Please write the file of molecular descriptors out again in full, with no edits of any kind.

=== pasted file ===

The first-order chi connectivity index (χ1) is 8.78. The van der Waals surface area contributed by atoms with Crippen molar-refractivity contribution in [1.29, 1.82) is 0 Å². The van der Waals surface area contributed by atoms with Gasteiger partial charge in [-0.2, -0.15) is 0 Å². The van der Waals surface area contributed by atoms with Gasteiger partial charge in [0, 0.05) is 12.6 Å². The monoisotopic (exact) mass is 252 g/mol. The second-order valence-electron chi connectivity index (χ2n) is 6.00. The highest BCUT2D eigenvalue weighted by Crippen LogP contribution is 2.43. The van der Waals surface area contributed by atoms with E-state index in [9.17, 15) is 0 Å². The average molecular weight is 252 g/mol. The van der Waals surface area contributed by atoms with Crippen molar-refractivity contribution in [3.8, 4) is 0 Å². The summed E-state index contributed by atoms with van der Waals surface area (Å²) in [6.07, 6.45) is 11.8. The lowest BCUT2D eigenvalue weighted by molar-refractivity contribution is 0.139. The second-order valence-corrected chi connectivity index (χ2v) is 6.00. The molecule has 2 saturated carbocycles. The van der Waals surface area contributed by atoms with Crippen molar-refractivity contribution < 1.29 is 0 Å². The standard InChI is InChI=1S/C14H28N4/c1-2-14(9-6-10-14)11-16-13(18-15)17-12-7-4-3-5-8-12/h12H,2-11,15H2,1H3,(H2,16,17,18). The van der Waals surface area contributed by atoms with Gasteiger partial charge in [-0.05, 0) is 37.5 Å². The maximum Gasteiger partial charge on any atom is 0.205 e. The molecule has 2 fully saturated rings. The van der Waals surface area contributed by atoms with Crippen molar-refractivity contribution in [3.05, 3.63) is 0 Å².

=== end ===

The first-order chi connectivity index (χ1) is 8.78. The van der Waals surface area contributed by atoms with Crippen molar-refractivity contribution in [1.29, 1.82) is 0 Å². The van der Waals surface area contributed by atoms with Gasteiger partial charge in [-0.2, -0.15) is 0 Å². The van der Waals surface area contributed by atoms with Gasteiger partial charge in [0, 0.05) is 12.6 Å². The monoisotopic (exact) mass is 252 g/mol. The second-order valence-electron chi connectivity index (χ2n) is 6.00. The highest BCUT2D eigenvalue weighted by Crippen LogP contribution is 2.43. The van der Waals surface area contributed by atoms with E-state index in [9.17, 15) is 0 Å². The average molecular weight is 252 g/mol. The van der Waals surface area contributed by atoms with Crippen molar-refractivity contribution in [3.8, 4) is 0 Å². The summed E-state index contributed by atoms with van der Waals surface area (Å²) in [6.07, 6.45) is 11.8. The lowest BCUT2D eigenvalue weighted by molar-refractivity contribution is 0.139. The second-order valence-corrected chi connectivity index (χ2v) is 6.00. The molecule has 2 saturated carbocycles. The van der Waals surface area contributed by atoms with Crippen molar-refractivity contribution < 1.29 is 0 Å². The standard InChI is InChI=1S/C14H28N4/c1-2-14(9-6-10-14)11-16-13(18-15)17-12-7-4-3-5-8-12/h12H,2-11,15H2,1H3,(H2,16,17,18). The van der Waals surface area contributed by atoms with Gasteiger partial charge in [-0.05, 0) is 37.5 Å². The maximum Gasteiger partial charge on any atom is 0.205 e. The molecule has 2 fully saturated rings. The van der Waals surface area contributed by atoms with Crippen molar-refractivity contribution in [3.05, 3.63) is 0 Å².